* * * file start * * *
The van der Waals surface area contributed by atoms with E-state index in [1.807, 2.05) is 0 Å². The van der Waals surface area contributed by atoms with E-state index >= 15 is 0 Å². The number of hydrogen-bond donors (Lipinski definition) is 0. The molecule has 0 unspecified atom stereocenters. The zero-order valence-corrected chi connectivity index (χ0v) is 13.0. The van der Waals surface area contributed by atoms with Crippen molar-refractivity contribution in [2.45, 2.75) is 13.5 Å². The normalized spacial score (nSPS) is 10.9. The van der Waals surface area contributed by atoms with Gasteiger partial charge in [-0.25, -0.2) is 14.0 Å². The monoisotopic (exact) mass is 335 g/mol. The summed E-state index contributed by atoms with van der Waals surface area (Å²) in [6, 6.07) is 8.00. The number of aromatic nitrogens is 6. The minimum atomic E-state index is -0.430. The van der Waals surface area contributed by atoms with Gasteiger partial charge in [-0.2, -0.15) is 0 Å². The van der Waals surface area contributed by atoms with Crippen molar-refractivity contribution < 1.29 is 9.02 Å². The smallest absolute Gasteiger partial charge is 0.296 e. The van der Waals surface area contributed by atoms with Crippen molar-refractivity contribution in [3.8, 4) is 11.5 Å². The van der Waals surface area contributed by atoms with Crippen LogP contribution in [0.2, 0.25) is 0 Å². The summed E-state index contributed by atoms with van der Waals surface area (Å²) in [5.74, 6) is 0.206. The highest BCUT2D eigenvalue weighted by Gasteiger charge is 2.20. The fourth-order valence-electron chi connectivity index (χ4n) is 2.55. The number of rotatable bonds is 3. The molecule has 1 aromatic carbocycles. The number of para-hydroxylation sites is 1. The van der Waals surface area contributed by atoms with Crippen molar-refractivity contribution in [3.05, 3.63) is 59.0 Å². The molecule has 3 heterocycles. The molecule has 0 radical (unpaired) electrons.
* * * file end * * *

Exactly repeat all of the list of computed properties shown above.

The van der Waals surface area contributed by atoms with E-state index in [1.807, 2.05) is 0 Å². The van der Waals surface area contributed by atoms with E-state index >= 15 is 0 Å². The number of hydrogen-bond donors (Lipinski definition) is 0. The molecule has 0 unspecified atom stereocenters. The zero-order valence-corrected chi connectivity index (χ0v) is 13.0. The van der Waals surface area contributed by atoms with Crippen molar-refractivity contribution in [2.45, 2.75) is 13.5 Å². The normalized spacial score (nSPS) is 10.9. The van der Waals surface area contributed by atoms with Gasteiger partial charge in [-0.25, -0.2) is 14.0 Å². The monoisotopic (exact) mass is 335 g/mol. The summed E-state index contributed by atoms with van der Waals surface area (Å²) in [6, 6.07) is 8.00. The number of aromatic nitrogens is 6. The minimum atomic E-state index is -0.430. The van der Waals surface area contributed by atoms with Gasteiger partial charge in [-0.2, -0.15) is 0 Å². The van der Waals surface area contributed by atoms with Crippen molar-refractivity contribution < 1.29 is 9.02 Å². The smallest absolute Gasteiger partial charge is 0.296 e. The van der Waals surface area contributed by atoms with Crippen molar-refractivity contribution in [3.8, 4) is 11.5 Å². The van der Waals surface area contributed by atoms with Crippen LogP contribution in [0.2, 0.25) is 0 Å². The summed E-state index contributed by atoms with van der Waals surface area (Å²) in [5.74, 6) is 0.206. The highest BCUT2D eigenvalue weighted by Gasteiger charge is 2.20. The fourth-order valence-electron chi connectivity index (χ4n) is 2.55. The number of rotatable bonds is 3. The molecule has 1 aromatic carbocycles. The number of para-hydroxylation sites is 1. The van der Waals surface area contributed by atoms with Crippen molar-refractivity contribution in [3.05, 3.63) is 59.0 Å². The molecule has 3 heterocycles. The molecule has 0 radical (unpaired) electrons.